Companies in the banking sector are undergoing a range of digital transformation initiatives, and while these projects are necessary to remain competitive, they can also bring problems. Making use of modern application design approaches and navigating cloud
migrations can create intelligence gaps if not addressed, threatening the reliability and security of all digital banking services. This is particularly problematic for security.
All banks have invested heavily in their security teams and infrastructure. According to Deloitte and the Financial Services Information Sharing and Analysis Center (FS-ISAC), banks commit between six-to-fourteen percent of their information technology budgets
to cybersecurity. This averages out to about ten percent at each bank. According to research by Kaspersky, financial services organisations
spend around three times more than non-banking companies. Alongside such a heavy commitment, banks face severe consequences if any mistakes are made or customer accounts are hacked.
The dilemma here is how to manage the growth taking place around data, how to transform that data into insights for banks, and how to keep this approach secure over time. Banking IT teams have to support all their business functions to operate and collaborate
around data, but they also have to create better processes and controls around all this new infrastructure while still keeping all the existing IT protected. We want the speed, the quality software improvements, and better manage these advancing, complex systems
and digital services.
Part of the answer is how to integrate security and development together so that everyone involved can collaborate during the development lifecycle. Integrating security into the DevOps process - commonly referred to as DevSecOps - involves more discussions
around how security and compliance driven objectives can be harnessed and included across the software development lifecycle (SDLC) process.
DevSecOps is a response to the bottleneck effect of older security models around software development. To make DevSecOps work in practice involves looking at culture on your teams. This should be based on ongoing, flexible collaboration between everyone
involved, from architects and site reliability engineers through to security operations teams, to create ‘security as code.’ This should see security as a necessary part of all developer activities, rather than a step for someone else to go through.
The goal is to bridge traditional gaps between IT and security while ensuring the fast and safe delivery of code. Silo tools and thinking is being replaced by democratisation around data and shared responsibility models of security processes across the SDLC.
While everyone likes the idea of ‘More Data,’ it can also mean dealing with a ‘Data Deluge.’ Security analysts at banks and financial institutions normally spend their time looking at data that provides insight into potential risks, attacks taking place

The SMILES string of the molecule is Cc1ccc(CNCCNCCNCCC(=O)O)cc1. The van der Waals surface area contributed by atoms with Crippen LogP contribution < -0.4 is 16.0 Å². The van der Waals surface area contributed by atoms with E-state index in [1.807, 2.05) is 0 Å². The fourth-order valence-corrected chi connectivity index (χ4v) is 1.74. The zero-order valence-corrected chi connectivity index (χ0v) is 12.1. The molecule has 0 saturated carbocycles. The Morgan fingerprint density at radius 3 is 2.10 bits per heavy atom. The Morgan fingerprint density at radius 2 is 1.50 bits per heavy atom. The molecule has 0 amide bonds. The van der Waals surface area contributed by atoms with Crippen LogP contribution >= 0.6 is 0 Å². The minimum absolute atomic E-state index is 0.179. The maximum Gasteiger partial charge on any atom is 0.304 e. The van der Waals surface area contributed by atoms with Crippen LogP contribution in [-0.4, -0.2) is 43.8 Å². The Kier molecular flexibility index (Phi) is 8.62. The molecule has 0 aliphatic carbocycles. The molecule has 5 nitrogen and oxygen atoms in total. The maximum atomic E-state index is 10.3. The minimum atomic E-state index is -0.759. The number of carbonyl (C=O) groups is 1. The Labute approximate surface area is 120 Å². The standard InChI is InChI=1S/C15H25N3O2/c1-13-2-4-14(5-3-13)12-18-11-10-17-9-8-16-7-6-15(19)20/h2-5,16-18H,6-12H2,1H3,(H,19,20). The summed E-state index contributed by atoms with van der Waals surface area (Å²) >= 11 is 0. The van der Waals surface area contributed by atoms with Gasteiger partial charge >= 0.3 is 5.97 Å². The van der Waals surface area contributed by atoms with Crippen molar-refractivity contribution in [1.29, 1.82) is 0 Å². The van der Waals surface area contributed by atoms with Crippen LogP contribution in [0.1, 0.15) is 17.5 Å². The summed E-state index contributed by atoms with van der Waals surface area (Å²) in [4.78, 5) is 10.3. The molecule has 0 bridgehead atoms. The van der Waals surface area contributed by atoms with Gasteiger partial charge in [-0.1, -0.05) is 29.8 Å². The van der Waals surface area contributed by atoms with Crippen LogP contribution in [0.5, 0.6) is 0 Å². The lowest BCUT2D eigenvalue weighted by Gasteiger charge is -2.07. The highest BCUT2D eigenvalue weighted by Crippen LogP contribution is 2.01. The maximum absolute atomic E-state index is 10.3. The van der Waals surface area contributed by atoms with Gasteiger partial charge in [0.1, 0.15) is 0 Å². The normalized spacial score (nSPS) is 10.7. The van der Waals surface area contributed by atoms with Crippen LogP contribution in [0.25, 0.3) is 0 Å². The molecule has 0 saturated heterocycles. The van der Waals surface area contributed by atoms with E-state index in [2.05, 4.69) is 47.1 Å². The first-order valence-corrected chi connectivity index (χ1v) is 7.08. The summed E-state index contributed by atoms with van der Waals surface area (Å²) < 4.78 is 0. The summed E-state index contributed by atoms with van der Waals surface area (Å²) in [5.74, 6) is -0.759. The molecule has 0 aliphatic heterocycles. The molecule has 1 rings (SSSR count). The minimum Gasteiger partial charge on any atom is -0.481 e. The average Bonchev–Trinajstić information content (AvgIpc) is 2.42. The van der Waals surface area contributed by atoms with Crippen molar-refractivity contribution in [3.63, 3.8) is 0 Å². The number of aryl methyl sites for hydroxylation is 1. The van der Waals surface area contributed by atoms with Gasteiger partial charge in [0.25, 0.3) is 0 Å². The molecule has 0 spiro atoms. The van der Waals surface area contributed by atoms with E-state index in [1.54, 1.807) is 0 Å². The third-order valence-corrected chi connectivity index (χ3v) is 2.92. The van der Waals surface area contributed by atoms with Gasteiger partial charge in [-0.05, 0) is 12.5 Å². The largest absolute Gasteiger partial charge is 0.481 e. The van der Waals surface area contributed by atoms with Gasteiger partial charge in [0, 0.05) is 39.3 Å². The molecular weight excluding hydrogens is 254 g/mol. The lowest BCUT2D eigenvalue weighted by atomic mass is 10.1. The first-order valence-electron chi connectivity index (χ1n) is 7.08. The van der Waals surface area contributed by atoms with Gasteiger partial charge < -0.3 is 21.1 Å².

and threats that attackers might look to exploit over time internally and externally. This data comes from many sources across a bank’s infrastructure and applications, as well as external sources for threat intelligence and risks. By consolidating all this
information into contextual and actionable insights for security, teams can prioritise threats to resolve, prevent problems and recover faster.
All this machine data will contain logs, metrics, tracing and events, which are exactly what software developers will use for their application performance monitoring, troubleshooting and feature planning. By using this data together, developers and security
analysts can collaborate on what is needed. This can also make it easier for developers to foresee potential security requirements in their applications, or see where new changes will impact compliance and performance.
What does this mean in practice?
To implement DevSecOps across teams, there are six areas that you will need to consider:
Code analysis – this involves looking at modern applications and microservices code in a componentised manner, so vulnerabilities can be identified and isolated quickly. By managing telemetry in real-time, this provides greater context for developers.
Change management & correlation – improving this process can increase your speed and efficiency by allowing anyone to submit changes based on objectives, then determine whether the change is good or bad. By tracking delivery by objectives and observing those
indicators over time, it makes it easier to manage potential problems.
Compliance monitoring – this helps software and security teams be ready for an audit at any time. This also means that your operations and cloud infrastructure should be in a constant state of compliance, including gathering real-time evidence of
PCI, ISO compliance, and so on.
Threat detection & investigation – this identifies potential emerging threats to ensure that your whole team is able to respond quickly – not just security – and all unnecessary noise is removed.
Vulnerability assessment – this uses real-time code inspection of new vulnerabilities alongside code analysis. This can tell you how quickly problems are being responded to and patched.
Security framework & best practices – this covers how you enable and onboard your software developers and IT engineers with modern, progressive guidelines and validations for high productivity and performance across the SDLC. By leveraging modern practices
in place, you can continue to improve over time.
Using these steps you can look at how to integrate DevOps and security together. This will involve greater collaboration, communication and shared responsibility for your teams. However, if you haven’t yet implemented DevSecOps, this can help you support
your organisation’s digital-first banking plans.